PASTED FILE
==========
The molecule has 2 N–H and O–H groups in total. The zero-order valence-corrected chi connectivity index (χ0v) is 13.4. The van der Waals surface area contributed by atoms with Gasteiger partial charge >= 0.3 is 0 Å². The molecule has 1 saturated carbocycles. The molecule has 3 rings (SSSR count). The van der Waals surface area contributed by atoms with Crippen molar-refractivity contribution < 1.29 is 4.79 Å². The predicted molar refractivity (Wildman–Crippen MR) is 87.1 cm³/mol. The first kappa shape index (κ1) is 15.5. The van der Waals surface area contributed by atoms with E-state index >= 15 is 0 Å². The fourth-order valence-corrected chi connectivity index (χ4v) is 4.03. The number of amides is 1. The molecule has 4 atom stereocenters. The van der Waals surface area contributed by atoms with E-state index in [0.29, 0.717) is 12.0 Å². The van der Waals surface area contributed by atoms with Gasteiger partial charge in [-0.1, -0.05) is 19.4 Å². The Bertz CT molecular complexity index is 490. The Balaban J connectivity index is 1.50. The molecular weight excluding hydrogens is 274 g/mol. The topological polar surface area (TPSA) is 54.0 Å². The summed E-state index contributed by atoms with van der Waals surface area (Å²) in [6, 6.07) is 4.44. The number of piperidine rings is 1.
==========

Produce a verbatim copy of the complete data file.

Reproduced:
The molecule has 2 N–H and O–H groups in total. The zero-order valence-corrected chi connectivity index (χ0v) is 13.4. The van der Waals surface area contributed by atoms with Gasteiger partial charge >= 0.3 is 0 Å². The molecule has 1 saturated carbocycles. The molecule has 3 rings (SSSR count). The van der Waals surface area contributed by atoms with Crippen molar-refractivity contribution < 1.29 is 4.79 Å². The predicted molar refractivity (Wildman–Crippen MR) is 87.1 cm³/mol. The first kappa shape index (κ1) is 15.5. The van der Waals surface area contributed by atoms with E-state index >= 15 is 0 Å². The fourth-order valence-corrected chi connectivity index (χ4v) is 4.03. The number of amides is 1. The molecule has 4 atom stereocenters. The van der Waals surface area contributed by atoms with E-state index in [0.29, 0.717) is 12.0 Å². The van der Waals surface area contributed by atoms with Gasteiger partial charge in [-0.1, -0.05) is 19.4 Å². The Bertz CT molecular complexity index is 490. The Balaban J connectivity index is 1.50. The molecular weight excluding hydrogens is 274 g/mol. The topological polar surface area (TPSA) is 54.0 Å². The summed E-state index contributed by atoms with van der Waals surface area (Å²) in [6, 6.07) is 4.44. The number of piperidine rings is 1.